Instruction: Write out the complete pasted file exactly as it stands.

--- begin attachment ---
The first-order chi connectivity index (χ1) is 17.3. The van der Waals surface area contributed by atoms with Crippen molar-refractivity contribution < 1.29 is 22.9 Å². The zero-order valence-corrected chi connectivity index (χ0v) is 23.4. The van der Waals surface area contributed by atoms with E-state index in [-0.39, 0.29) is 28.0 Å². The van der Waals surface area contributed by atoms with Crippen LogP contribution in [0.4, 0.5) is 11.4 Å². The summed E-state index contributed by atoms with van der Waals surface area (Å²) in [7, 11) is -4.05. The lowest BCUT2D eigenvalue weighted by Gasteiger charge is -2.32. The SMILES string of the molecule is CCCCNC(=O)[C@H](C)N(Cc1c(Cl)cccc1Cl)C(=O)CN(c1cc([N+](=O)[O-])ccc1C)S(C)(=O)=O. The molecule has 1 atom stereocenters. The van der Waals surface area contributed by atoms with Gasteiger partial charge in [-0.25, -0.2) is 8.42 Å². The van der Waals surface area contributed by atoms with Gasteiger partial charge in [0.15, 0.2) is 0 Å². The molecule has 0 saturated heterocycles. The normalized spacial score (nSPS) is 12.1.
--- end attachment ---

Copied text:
The first-order chi connectivity index (χ1) is 17.3. The van der Waals surface area contributed by atoms with Crippen molar-refractivity contribution < 1.29 is 22.9 Å². The zero-order valence-corrected chi connectivity index (χ0v) is 23.4. The van der Waals surface area contributed by atoms with E-state index in [-0.39, 0.29) is 28.0 Å². The van der Waals surface area contributed by atoms with Crippen LogP contribution in [0.4, 0.5) is 11.4 Å². The summed E-state index contributed by atoms with van der Waals surface area (Å²) in [7, 11) is -4.05. The lowest BCUT2D eigenvalue weighted by Gasteiger charge is -2.32. The SMILES string of the molecule is CCCCNC(=O)[C@H](C)N(Cc1c(Cl)cccc1Cl)C(=O)CN(c1cc([N+](=O)[O-])ccc1C)S(C)(=O)=O. The molecule has 1 atom stereocenters. The van der Waals surface area contributed by atoms with Gasteiger partial charge in [-0.25, -0.2) is 8.42 Å². The van der Waals surface area contributed by atoms with Gasteiger partial charge in [0.15, 0.2) is 0 Å². The molecule has 0 saturated heterocycles. The normalized spacial score (nSPS) is 12.1.